Smoking is another option you can choose to use or not use. You have two options here: hot smoking and cold smoking. Unless you know what you’re doing, I would go with hot smoking your bacon. This cooks the bacon as well as smokes it, making it safe. Cold smoking doesn’t necessarily mean the bacon will be unsafe to eat, but there is more involved in keeping it the correct temperature during the process. I hot smoke using my old kettle barbecue a few coals and woodchips. You’ll want the temperature inside the barbecue between 80°C and 180°C. Use whichever wood chips you want, fruit woods like apple and cherry are great, as are hickory. Avoid resinous woods such as pine.

Dry-Cured Bacon

4 kg Whole pork belly, free-range
75 g Cooking or Kosher Salt
75 g Brown sugar, honey or maple syrup
See packet Pink curing salt #1
4 tbsp Black pepper, coarsely ground
2 tbsp Fennel seeds, coarsely ground
6 Garlic cloves, fresh, finely minced
5 Sprigs fresh thyme
2 Bay leaves, crumbled

Step 1

Combine the ingredients in a small bowl. Carefully measure the necessary amount of cure. this will usually be as a certain amount per kilo of meat.

Step 2

Clean up the pork belly, ensuring that either end has been squared off and trim any excess fat.

Step 3

Generously rub the curing mix into all exposed surfaces of the pork belly. Place pork belly into a snap-lock or vacuum-sealed bag, with any additional cure, and remove as much air as possible. Place the bag into the fridge.

Step 4

Cure the belly for 5 – 7 days, flipping the bag once a day to ensure even curing. The curing process will draw moisture out of the belly, which you’ll see as a brine in the bag. This is fine. Over the course of a few days, you will feel the belly becoming firmer. It will be ready after about 5 days. If you are unsure whether the bacon has cured properly, then slice some off, wash it well under cold water and fry it. It should stay pink after cooking and taste slightly sweet and salty. If it goes grey, it requires further curing.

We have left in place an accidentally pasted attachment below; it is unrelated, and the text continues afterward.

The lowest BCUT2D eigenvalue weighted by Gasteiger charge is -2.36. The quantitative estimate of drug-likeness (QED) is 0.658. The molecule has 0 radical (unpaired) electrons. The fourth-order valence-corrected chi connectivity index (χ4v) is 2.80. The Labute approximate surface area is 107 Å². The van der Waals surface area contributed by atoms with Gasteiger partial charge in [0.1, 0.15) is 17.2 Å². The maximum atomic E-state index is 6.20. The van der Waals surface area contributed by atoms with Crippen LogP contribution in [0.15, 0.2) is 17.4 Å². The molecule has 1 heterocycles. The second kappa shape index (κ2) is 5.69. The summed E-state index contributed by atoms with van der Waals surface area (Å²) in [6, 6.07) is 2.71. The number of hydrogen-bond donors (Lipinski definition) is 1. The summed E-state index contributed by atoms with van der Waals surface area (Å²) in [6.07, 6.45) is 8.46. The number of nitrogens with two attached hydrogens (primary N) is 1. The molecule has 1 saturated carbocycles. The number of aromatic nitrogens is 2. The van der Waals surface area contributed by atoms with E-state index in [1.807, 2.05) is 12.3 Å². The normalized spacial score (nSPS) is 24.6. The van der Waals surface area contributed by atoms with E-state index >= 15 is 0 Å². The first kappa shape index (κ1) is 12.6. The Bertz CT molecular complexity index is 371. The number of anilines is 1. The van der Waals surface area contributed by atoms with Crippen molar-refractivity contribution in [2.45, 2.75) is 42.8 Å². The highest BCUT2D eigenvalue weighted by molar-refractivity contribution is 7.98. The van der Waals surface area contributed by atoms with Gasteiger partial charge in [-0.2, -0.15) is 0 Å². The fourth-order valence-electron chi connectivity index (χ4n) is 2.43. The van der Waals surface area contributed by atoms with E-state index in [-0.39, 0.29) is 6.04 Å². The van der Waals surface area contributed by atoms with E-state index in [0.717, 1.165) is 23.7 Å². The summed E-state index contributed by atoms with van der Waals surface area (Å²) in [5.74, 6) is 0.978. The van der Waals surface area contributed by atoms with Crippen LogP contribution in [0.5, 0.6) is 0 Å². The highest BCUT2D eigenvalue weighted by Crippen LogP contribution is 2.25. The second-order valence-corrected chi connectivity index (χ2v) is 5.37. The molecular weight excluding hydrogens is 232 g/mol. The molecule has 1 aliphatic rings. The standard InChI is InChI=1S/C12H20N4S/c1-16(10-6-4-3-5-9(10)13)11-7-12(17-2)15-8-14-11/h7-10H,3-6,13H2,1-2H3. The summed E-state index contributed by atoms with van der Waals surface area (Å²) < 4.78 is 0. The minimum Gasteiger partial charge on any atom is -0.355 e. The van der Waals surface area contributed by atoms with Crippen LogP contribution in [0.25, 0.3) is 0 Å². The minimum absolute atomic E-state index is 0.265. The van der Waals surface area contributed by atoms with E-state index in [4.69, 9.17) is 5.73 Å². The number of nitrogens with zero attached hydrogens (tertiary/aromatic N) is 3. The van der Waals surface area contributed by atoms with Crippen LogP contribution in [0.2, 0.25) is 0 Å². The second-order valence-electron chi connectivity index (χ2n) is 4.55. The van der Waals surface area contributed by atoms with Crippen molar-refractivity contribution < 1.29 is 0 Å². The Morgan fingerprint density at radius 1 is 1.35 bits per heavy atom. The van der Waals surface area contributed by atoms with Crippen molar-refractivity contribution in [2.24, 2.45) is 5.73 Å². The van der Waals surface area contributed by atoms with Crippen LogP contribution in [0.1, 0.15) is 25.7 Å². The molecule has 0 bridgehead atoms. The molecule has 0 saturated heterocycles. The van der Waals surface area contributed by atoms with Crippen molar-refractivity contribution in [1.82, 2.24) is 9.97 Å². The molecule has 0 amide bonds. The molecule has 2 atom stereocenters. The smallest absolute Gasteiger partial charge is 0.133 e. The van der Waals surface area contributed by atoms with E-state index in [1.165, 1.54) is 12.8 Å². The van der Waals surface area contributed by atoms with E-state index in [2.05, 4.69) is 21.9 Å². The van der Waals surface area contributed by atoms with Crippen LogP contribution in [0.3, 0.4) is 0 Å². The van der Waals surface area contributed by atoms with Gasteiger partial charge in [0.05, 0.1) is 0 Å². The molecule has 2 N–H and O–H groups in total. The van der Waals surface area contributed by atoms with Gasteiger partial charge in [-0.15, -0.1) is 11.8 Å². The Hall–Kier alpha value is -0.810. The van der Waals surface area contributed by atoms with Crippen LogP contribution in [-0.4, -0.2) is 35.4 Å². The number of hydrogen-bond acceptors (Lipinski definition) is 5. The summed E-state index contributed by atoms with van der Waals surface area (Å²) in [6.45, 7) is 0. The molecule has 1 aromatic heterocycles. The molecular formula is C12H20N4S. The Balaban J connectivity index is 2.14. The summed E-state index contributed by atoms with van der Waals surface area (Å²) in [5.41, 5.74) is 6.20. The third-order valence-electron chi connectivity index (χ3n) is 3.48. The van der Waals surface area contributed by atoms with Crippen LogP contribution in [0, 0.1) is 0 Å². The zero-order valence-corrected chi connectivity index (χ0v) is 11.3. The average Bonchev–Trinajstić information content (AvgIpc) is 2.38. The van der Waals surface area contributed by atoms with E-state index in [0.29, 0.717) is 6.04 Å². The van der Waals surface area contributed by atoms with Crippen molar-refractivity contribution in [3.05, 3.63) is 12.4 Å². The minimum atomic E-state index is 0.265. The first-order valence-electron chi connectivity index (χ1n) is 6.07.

Step 5

After the curing process has finished, remove the pork belly from the bag and thoroughly wash off the curing mix. Allow to dry and, if smoking, leave exposed in the fridge for the surface to become slightly tacky.

Step 6

If you decide not to cure your bacon, you can proceed to Step 7. If you want to smoke your bacon, hot smoke it in a barbecue or hot smoker for an hour or two or until it reaches the desired level of smokiness.

Step 7

Whatever you choose to go with, you will be cooking the bacon. The oven or smoker should be around 150°C, to ensure the bacon is being cooked. Your bacon will be ready when the internal temperature reaches around 76°C.

Step 8

Once you hit the correct temperature, remove the bacon. Allow to cool slightly before dividing into manageable un-sliced portions and vacuum-packing and chilling. If you don’t have a vacuum sealer, you can put the portions into a zip-lock bag and press as much air as possible out by hand.

Step 9

When cold, the bacon be sliced by hand or electric slicer. If you wish, you can also chose to remove the rind; this is easiest when the bacon is cold. Portions or sliced bacon can be frozen and taken out as needed. Be aware, than because of the sure, the bacon may burn a little bit quicker than the crappy, supermarket stuff. I really like using the bacon in home-made stews and pastas and it adds a great smokey dimension to dishes.